These two teams might not have the same hatred and intensity that the Pittsburgh-Philadelphia matchup features, but there’s still a very good chance things get ugly over the course of the series.
The biggest question for Washington will be if unproven goalie Braden Holtby can handle the pressure of backstopping his first playoff run.
If he can live up to the challenge, the Caps could be in good shape. Of course, if the 22-year-old falters and looks as inexperienced as he actually is, this could be a very short series.
As I’ve said repeatedly over the last two seasons, I am a huge Holtby fan. I like that he plays with a bit of a mean streak and isn’t afraid to take a stick to an opposing player who gets too comfortable in his crease.
Since he first came to town, Holtby has consistently reminded me of Olaf Kolzig – an equally passionate/hot headed goaltender who was a fan favorite during his 17-year career.
Kolzig never shied away from destroying a goalie stick or even dropping the gloves if need be, and the Capitals teams of yesterday often took on his personality.
They played with a bit of a mean streak and embraced Kolzig’s blue-collar mentality as they happily rolled up their sleeves and set out to outwork their opponents.
My biggest gripe with the Caps these days is the team appears to lack any sort of identity. When you watch them play, it’s tough to emphatically say, “This is what this team does better than anyone else.”
My hope is that Holtby plays well enough to solidify himself as the team’s goalie of the future because having him around for an extended period of time could have the same effect on his teammates.
Rather than standing around and watching when an opponent try to cheapshot one of your best players (like the elbow that knocked Nicklas Backstrom out of the lineup for months), I’d like to think that Holtby himself would lead the charge and retaliate if anyone attempted such shenanigans with him in net.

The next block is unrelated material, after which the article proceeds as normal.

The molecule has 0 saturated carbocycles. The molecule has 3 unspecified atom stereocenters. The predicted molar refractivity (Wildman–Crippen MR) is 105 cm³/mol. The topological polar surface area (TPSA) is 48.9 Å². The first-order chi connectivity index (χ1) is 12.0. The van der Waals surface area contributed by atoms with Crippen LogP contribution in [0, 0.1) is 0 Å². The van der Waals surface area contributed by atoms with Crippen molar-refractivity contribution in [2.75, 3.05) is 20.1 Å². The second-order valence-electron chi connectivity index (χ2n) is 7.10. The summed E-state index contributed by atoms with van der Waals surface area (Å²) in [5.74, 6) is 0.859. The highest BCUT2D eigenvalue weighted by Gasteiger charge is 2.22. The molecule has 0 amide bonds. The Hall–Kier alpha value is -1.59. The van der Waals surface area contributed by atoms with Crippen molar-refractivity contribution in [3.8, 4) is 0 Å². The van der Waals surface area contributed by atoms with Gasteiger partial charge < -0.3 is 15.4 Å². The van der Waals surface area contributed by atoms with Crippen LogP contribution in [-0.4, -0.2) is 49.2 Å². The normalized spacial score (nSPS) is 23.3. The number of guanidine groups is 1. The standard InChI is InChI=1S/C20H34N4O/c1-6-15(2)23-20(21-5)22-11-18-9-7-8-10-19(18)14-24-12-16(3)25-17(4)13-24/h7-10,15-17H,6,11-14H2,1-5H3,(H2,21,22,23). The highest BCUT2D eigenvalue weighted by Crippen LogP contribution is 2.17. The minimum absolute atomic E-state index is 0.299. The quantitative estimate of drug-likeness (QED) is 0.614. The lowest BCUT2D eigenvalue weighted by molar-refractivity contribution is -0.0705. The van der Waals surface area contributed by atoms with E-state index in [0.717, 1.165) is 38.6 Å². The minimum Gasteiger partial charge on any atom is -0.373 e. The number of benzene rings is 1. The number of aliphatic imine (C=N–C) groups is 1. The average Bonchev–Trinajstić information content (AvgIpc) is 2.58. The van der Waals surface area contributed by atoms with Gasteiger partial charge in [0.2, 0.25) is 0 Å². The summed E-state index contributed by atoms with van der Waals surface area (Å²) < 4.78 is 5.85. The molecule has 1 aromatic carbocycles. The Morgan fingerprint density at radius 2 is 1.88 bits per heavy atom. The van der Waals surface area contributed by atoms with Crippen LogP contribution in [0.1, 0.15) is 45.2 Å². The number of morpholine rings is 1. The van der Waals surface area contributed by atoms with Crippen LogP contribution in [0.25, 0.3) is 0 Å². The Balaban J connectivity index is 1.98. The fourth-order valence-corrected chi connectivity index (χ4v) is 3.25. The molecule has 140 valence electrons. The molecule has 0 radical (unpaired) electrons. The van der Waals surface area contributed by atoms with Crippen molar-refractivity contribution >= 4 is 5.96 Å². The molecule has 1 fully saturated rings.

And while coach Dale Hunter’s days appear to be numbered, he too was known for playing with a mean streak back in his glory days.
Upon retirement, the man was given his very own penalty box, so he too was more than capable of sending a message to opposing players that his team wasn’t going to be bullied.
While he’s been content to remain quiet and reserved during his first season as a coach in Washington, now would be a wonderful time for him to come out of his shell and remind his players how it was he was able to make a name for himself.
Over the last few months, the Caps have attempted to shift from the days of run-and-gun to a more defensively-responsible system. They’ve tried to get away from playing finesse hockey as they’ve had to grind it out down the stretch.
The new starting goalie and the new coach are both more than comfortable getting a little nasty to send a message. But if the Capitals are going to get past the Bruins, they can’t be the only two who feel that way.
Here’s hoping the rest of the guys in that locker room are willing and able to follow suit.